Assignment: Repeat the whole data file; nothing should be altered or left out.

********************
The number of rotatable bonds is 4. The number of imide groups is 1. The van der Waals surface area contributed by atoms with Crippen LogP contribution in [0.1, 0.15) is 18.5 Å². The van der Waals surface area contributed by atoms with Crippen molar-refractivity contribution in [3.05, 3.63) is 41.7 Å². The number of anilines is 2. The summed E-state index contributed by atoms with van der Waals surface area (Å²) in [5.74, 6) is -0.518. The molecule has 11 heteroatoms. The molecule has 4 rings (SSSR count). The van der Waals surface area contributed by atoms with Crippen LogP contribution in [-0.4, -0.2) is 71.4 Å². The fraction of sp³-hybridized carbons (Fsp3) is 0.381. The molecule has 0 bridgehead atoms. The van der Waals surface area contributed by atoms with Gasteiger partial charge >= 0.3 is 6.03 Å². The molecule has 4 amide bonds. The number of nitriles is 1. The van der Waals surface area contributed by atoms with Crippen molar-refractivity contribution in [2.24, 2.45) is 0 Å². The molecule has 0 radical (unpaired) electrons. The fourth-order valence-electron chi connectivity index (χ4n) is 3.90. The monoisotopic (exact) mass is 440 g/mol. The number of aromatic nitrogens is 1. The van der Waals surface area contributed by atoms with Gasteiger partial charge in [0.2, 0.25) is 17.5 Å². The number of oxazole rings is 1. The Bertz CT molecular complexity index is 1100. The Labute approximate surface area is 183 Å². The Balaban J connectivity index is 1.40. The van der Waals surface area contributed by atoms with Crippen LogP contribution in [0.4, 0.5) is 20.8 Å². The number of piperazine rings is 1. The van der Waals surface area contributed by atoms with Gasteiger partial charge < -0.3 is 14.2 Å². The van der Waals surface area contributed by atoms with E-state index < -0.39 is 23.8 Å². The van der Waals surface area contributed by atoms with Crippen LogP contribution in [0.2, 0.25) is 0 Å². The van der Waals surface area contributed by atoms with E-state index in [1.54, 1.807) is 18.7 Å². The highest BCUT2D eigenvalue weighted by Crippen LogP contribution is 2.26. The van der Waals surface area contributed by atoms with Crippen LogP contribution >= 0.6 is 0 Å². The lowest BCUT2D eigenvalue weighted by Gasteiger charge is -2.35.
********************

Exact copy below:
The number of rotatable bonds is 4. The number of imide groups is 1. The van der Waals surface area contributed by atoms with Crippen LogP contribution in [0.1, 0.15) is 18.5 Å². The van der Waals surface area contributed by atoms with Crippen molar-refractivity contribution in [3.05, 3.63) is 41.7 Å². The number of anilines is 2. The summed E-state index contributed by atoms with van der Waals surface area (Å²) in [5.74, 6) is -0.518. The molecule has 11 heteroatoms. The molecule has 4 rings (SSSR count). The van der Waals surface area contributed by atoms with Crippen LogP contribution in [-0.4, -0.2) is 71.4 Å². The fraction of sp³-hybridized carbons (Fsp3) is 0.381. The molecule has 0 bridgehead atoms. The van der Waals surface area contributed by atoms with Gasteiger partial charge >= 0.3 is 6.03 Å². The molecule has 4 amide bonds. The number of nitriles is 1. The van der Waals surface area contributed by atoms with Crippen molar-refractivity contribution in [2.24, 2.45) is 0 Å². The molecule has 0 radical (unpaired) electrons. The fourth-order valence-electron chi connectivity index (χ4n) is 3.90. The monoisotopic (exact) mass is 440 g/mol. The number of aromatic nitrogens is 1. The van der Waals surface area contributed by atoms with Gasteiger partial charge in [0.2, 0.25) is 17.5 Å². The number of oxazole rings is 1. The Bertz CT molecular complexity index is 1100. The Labute approximate surface area is 183 Å². The Balaban J connectivity index is 1.40. The van der Waals surface area contributed by atoms with Crippen LogP contribution in [0.4, 0.5) is 20.8 Å². The number of piperazine rings is 1. The van der Waals surface area contributed by atoms with Gasteiger partial charge < -0.3 is 14.2 Å². The van der Waals surface area contributed by atoms with E-state index < -0.39 is 23.8 Å². The van der Waals surface area contributed by atoms with Crippen LogP contribution in [0.2, 0.25) is 0 Å². The van der Waals surface area contributed by atoms with E-state index in [1.54, 1.807) is 18.7 Å². The highest BCUT2D eigenvalue weighted by Crippen LogP contribution is 2.26. The van der Waals surface area contributed by atoms with Crippen LogP contribution >= 0.6 is 0 Å². The lowest BCUT2D eigenvalue weighted by Gasteiger charge is -2.35.